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Venus persuading Helen to love Paris

Painting, 1790, 127×102 cm

Description of the artwork «Venus persuading Helen to love Paris»

"Venus persuading Helen to love Paris" one of eleven paintings by Angelica Kauffman in the collection of the Hermitage. The work was commissioned Kaufman Prince Nikolay Borisovich Yusupov, the largest Russian art collector and philanthropist, who acted as a mediator between the Empress Catherine II and Emperor Paul I and European artists. Yusupov ran the Armory, and in 1797-m even briefly headed the Hermitage. Thus, the personal collection of the Prince was enriched from the same sources that the best museums of Russia. In order journal Kaufman in October 1785 recorded that Yusupov paired with the painting "Venus persuading Helen to love Paris" ordered another canvas of the same size, depicting the dying of Ovid on the coast of Pontus (the Roman poet died in exile on the Black sea). The last picture, apparently not preserved, and "Venus..." was first at St. Petersburg palaces Yusopova on the Fontanka and Moika, already in Soviet times, was transferred to the Hermitage.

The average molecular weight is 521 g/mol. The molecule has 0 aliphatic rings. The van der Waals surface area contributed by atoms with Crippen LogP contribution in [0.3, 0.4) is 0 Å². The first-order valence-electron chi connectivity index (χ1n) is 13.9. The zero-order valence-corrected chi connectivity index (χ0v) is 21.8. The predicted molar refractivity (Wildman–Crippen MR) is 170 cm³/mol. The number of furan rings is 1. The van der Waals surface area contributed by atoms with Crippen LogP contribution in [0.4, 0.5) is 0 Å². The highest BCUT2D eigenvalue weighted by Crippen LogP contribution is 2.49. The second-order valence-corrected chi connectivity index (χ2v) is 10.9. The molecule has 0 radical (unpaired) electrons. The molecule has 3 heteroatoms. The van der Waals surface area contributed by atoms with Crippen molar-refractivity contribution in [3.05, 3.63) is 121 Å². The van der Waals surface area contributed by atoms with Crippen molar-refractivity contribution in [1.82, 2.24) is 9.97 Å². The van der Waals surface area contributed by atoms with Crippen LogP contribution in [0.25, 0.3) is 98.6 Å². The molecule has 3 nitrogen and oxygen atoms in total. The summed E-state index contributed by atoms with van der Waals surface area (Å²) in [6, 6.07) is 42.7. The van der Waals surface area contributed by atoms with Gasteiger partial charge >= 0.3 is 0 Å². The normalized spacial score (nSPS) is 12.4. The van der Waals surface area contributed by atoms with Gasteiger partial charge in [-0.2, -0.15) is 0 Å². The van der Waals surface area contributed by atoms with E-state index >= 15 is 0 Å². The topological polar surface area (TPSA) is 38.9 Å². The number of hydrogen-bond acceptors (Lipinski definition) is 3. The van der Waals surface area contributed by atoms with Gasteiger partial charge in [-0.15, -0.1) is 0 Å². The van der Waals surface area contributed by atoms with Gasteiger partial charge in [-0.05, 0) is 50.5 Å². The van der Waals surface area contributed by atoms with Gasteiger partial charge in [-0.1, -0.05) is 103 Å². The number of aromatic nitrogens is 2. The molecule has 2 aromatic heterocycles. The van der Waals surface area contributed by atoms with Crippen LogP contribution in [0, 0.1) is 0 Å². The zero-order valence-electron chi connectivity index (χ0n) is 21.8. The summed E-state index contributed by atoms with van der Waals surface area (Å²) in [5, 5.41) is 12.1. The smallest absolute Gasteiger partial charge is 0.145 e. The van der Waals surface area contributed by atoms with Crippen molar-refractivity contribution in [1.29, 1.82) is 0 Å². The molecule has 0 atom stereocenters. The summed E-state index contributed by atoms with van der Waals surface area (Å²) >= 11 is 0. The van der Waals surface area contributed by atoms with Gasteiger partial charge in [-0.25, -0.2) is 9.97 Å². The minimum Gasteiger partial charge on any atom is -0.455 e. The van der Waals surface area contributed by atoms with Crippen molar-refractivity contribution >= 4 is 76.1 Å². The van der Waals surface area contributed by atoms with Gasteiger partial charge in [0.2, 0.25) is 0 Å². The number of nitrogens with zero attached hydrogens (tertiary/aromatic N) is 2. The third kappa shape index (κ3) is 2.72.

The first being in Rome at the age of thirteen, Michelangelo vividly perceived and internalized the complex plots and motifs of Greco-Roman mythology and, in line with the emerging neo-classical, wrote a lot on ancient themes. The story of the paintings "Venus persuading Helen to love Paris," the artist borrows from the 3rd song of Homer's "Iliad". In the dispute between the goddesses Hera, Athena and Aphrodite about who is the most beautiful, Paris gave the superiority of Aphrodite (in Roman mythology Venus). As a reward, Venus promised him the love of the most beautiful of all mortal women. The painting depicts Kaufman as Venus with Cupid tips the Helen of Troy, not inferior in the beauty of the goddess, to love Paris. Gentle eyes of Venus captivates Elena, and the baby Cupid like rushing indecisive Paris.

Painting executed in an academic manner (smooth colourful surface of the canvas; the classic shape and posture, loosely copied Kaufman with antique reliefs), and contains several symbolic moments. Cooing doves, intertwined tree trunks, pair of Cupid's arrows and ancient columns are designed to emphasize that the idea of Venus will sooner or later be crowned with success.

Author: Anna Yesterday
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About the artwork

Art form: Painting

Style of art: Romanticism

Technique: Oil

Materials: Canvas

Date of creation: 1790

Size: 127×102 cm

Artwork in selections: 11 selections

Exhibitions history